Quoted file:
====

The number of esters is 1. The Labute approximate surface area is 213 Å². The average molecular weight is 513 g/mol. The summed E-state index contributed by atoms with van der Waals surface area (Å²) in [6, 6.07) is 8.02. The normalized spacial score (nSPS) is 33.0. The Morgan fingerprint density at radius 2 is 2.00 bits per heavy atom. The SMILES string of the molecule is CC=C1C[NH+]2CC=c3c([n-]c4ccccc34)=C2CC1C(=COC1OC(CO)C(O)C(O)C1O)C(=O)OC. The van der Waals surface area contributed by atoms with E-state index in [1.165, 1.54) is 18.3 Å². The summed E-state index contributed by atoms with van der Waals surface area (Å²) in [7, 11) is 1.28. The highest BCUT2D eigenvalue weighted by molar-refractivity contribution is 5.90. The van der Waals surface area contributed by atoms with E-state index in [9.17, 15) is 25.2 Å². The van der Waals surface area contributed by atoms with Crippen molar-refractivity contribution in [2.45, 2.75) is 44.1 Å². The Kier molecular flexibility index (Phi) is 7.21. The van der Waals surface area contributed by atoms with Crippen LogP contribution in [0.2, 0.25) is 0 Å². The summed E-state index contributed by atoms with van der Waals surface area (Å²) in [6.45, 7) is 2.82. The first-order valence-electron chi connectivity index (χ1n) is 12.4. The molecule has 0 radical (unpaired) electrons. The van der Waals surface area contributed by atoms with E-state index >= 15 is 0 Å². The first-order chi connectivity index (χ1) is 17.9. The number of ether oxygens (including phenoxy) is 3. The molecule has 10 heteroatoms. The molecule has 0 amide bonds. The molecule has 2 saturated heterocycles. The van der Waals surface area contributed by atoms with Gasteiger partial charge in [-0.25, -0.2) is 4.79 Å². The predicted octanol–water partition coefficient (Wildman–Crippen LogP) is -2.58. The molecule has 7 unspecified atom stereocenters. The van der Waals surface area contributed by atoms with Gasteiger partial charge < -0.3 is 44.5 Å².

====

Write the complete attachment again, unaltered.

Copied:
The number of esters is 1. The Labute approximate surface area is 213 Å². The average molecular weight is 513 g/mol. The summed E-state index contributed by atoms with van der Waals surface area (Å²) in [6, 6.07) is 8.02. The normalized spacial score (nSPS) is 33.0. The Morgan fingerprint density at radius 2 is 2.00 bits per heavy atom. The SMILES string of the molecule is CC=C1C[NH+]2CC=c3c([n-]c4ccccc34)=C2CC1C(=COC1OC(CO)C(O)C(O)C1O)C(=O)OC. The van der Waals surface area contributed by atoms with E-state index in [1.165, 1.54) is 18.3 Å². The summed E-state index contributed by atoms with van der Waals surface area (Å²) in [7, 11) is 1.28. The highest BCUT2D eigenvalue weighted by molar-refractivity contribution is 5.90. The van der Waals surface area contributed by atoms with E-state index in [9.17, 15) is 25.2 Å². The van der Waals surface area contributed by atoms with Crippen molar-refractivity contribution in [2.45, 2.75) is 44.1 Å². The Kier molecular flexibility index (Phi) is 7.21. The van der Waals surface area contributed by atoms with Crippen LogP contribution in [0.2, 0.25) is 0 Å². The summed E-state index contributed by atoms with van der Waals surface area (Å²) in [6.45, 7) is 2.82. The first-order valence-electron chi connectivity index (χ1n) is 12.4. The molecule has 0 radical (unpaired) electrons. The van der Waals surface area contributed by atoms with E-state index >= 15 is 0 Å². The first-order chi connectivity index (χ1) is 17.9. The number of ether oxygens (including phenoxy) is 3. The molecule has 10 heteroatoms. The molecule has 0 amide bonds. The molecule has 2 saturated heterocycles. The van der Waals surface area contributed by atoms with Gasteiger partial charge in [-0.25, -0.2) is 4.79 Å². The predicted octanol–water partition coefficient (Wildman–Crippen LogP) is -2.58. The molecule has 7 unspecified atom stereocenters. The van der Waals surface area contributed by atoms with Gasteiger partial charge < -0.3 is 44.5 Å².